DLA Continues to Gain Efficiencies via RPA Technology
RPA supports DLA acquisition and much more
RPA has proven particularly useful during the pandemic. The DLA acquisition team is currently receiving hundreds of notifications about so-called “Post-Award Requests”, ie electronic requests for administrative actions or information about an order.
This includes supplier notes, comments, and other information that needs to be reported to supply chain managers for review and then made available to contract support staff.
“If you manually collect all of that stuff in the volumes that you see under a pandemic, you can’t get there from here, but the bots actually make it possible,” says Wood. “It’s a bot doing this type of workflow that has helped fill the void and ensure delivery despite the peaks.”
DLA launched its RPA program in April 2018, and in the three or more years since then, the program has come a long way, says Wood. RPA bots help with a wide variety of tasks.
This includes matching or processes to compare data from multiple systems to look for discrepancies and errors. Another is transaction processing or updating customer orders and invoices. Another aspect is compliance with regulations, e.g. RPA also helps the DLA to produce cyclical reports that need to be updated in very prescribed ways.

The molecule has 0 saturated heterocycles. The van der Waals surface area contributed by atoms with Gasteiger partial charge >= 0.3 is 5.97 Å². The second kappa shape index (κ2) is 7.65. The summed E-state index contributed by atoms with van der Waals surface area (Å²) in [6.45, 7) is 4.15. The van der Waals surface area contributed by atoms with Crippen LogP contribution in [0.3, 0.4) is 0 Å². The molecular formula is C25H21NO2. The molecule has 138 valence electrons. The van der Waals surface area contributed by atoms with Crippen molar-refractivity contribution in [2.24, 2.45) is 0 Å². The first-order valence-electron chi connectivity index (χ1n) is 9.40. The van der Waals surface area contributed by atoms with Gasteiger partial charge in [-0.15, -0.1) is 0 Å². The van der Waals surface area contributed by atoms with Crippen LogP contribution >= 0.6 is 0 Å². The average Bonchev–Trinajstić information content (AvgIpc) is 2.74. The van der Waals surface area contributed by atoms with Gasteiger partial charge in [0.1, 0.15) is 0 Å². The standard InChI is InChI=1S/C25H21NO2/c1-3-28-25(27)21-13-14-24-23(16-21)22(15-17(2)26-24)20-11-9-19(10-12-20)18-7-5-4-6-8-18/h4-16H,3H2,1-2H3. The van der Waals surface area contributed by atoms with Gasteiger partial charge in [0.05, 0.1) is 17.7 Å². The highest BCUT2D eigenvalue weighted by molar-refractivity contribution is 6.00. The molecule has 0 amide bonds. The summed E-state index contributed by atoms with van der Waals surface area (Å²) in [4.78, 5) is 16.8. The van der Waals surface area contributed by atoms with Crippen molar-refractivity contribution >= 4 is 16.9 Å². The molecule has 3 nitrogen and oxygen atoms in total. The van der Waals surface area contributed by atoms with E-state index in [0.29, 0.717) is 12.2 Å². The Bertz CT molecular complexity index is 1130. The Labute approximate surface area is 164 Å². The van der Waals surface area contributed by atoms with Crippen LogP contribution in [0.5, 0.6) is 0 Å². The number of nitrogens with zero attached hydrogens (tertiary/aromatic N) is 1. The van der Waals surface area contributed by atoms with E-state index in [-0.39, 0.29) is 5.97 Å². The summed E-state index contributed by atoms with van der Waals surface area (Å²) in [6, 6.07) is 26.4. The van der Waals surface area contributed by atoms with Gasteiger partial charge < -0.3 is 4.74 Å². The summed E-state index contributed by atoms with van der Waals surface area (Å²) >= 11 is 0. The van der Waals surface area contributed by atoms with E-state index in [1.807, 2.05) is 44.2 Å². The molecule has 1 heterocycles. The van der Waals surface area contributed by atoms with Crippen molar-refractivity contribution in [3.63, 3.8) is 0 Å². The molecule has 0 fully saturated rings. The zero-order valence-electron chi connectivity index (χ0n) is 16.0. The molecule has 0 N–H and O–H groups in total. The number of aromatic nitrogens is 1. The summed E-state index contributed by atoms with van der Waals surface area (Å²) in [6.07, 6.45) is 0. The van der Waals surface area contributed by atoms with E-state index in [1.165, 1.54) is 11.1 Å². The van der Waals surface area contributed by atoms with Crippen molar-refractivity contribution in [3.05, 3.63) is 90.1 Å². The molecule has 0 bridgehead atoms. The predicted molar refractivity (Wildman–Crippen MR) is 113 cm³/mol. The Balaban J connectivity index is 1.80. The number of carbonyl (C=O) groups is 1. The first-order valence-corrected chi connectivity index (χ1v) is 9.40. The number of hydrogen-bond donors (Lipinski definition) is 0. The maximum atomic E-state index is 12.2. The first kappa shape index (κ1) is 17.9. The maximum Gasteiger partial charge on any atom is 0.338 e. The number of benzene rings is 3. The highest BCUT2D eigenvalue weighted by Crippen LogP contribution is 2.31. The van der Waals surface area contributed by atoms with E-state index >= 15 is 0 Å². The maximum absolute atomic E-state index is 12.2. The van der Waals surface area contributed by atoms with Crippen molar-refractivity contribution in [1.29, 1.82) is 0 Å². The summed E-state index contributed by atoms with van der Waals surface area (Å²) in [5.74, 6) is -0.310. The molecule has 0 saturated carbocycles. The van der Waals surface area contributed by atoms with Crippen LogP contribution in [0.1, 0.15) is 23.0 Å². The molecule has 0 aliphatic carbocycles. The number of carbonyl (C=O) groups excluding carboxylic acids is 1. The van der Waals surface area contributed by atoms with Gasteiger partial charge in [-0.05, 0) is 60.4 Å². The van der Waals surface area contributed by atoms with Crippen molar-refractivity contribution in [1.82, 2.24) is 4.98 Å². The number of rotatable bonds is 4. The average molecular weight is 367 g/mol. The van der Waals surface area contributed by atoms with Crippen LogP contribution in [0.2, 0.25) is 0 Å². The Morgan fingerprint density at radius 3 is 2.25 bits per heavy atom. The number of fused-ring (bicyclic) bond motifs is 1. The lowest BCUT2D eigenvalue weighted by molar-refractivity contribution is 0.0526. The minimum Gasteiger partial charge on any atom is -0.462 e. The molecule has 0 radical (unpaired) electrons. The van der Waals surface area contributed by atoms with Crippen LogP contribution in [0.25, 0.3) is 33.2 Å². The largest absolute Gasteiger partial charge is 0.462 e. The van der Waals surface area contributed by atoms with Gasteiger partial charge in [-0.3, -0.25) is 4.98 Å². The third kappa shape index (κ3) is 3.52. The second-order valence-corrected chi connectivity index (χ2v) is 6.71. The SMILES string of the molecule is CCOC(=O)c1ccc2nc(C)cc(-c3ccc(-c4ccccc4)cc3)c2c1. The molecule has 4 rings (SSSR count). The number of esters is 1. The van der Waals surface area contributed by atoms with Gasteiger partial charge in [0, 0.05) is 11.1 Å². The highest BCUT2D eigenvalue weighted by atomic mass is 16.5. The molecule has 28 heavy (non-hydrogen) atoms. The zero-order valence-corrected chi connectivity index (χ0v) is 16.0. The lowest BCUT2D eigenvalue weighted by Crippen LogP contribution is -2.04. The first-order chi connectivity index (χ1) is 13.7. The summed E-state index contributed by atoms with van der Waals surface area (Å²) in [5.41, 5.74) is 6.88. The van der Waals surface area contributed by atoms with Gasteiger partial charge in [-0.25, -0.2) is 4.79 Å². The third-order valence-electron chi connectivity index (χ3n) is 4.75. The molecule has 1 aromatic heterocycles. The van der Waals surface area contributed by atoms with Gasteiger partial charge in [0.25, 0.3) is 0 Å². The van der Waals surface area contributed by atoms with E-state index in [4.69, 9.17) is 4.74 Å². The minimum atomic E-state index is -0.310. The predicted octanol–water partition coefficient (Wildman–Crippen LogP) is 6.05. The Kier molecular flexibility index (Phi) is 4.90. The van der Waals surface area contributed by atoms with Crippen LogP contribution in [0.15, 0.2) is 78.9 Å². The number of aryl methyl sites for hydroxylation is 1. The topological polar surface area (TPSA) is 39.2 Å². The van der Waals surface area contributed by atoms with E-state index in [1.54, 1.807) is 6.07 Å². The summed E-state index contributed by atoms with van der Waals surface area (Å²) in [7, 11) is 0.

Additionally, RPA helps with data extraction – collects it from multiple sources, retains the data, and then takes action that adds value to the data, says Wood.
RPA also helps with audit support, says Wood, which takes place annually. “When you have information systems that touch financial systems, it’s very verifiable,” he says. “So you have to provide evidence when requested by the examiners. When things are manual, you stop your day job – which, frankly, supports our war fighters. ”RPA bots quickly capture this evidence and deliver it to examiners.
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How the DLA is developing its RPA usage
RPA is also becoming more and more complex within DLA. Now the RPA program is working with process managers to identify “boundary processes” or leading and trailing processes so that the agency can begin to “chain processes end-to-end and increase the complexity and complexity of our special automations,” says Wood.